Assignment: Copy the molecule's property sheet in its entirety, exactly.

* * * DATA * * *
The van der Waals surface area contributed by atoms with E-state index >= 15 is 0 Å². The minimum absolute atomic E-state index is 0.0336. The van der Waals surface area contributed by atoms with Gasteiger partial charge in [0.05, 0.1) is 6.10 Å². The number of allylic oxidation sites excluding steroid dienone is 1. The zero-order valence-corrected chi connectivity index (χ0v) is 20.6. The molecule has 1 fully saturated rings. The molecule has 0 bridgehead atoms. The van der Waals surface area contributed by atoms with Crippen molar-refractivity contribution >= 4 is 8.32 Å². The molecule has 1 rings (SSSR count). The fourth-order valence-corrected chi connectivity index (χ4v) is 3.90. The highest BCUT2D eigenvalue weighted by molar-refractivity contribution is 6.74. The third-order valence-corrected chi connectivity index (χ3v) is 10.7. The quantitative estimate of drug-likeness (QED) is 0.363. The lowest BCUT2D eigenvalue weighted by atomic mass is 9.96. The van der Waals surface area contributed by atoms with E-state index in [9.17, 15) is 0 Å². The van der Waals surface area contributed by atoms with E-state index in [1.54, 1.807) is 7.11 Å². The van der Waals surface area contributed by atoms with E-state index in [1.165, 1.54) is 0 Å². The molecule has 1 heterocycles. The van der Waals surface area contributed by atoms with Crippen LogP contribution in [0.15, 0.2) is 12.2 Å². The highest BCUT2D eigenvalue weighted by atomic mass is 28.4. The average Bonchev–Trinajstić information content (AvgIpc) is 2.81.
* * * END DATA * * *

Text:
The van der Waals surface area contributed by atoms with E-state index >= 15 is 0 Å². The minimum absolute atomic E-state index is 0.0336. The van der Waals surface area contributed by atoms with Gasteiger partial charge in [0.05, 0.1) is 6.10 Å². The number of allylic oxidation sites excluding steroid dienone is 1. The zero-order valence-corrected chi connectivity index (χ0v) is 20.6. The molecule has 1 fully saturated rings. The molecule has 0 bridgehead atoms. The van der Waals surface area contributed by atoms with Crippen molar-refractivity contribution >= 4 is 8.32 Å². The molecule has 1 rings (SSSR count). The fourth-order valence-corrected chi connectivity index (χ4v) is 3.90. The highest BCUT2D eigenvalue weighted by molar-refractivity contribution is 6.74. The third-order valence-corrected chi connectivity index (χ3v) is 10.7. The quantitative estimate of drug-likeness (QED) is 0.363. The lowest BCUT2D eigenvalue weighted by atomic mass is 9.96. The van der Waals surface area contributed by atoms with E-state index in [9.17, 15) is 0 Å². The van der Waals surface area contributed by atoms with E-state index in [1.54, 1.807) is 7.11 Å². The van der Waals surface area contributed by atoms with E-state index in [1.165, 1.54) is 0 Å². The molecule has 1 heterocycles. The van der Waals surface area contributed by atoms with Crippen LogP contribution in [0.15, 0.2) is 12.2 Å². The highest BCUT2D eigenvalue weighted by atomic mass is 28.4. The average Bonchev–Trinajstić information content (AvgIpc) is 2.81.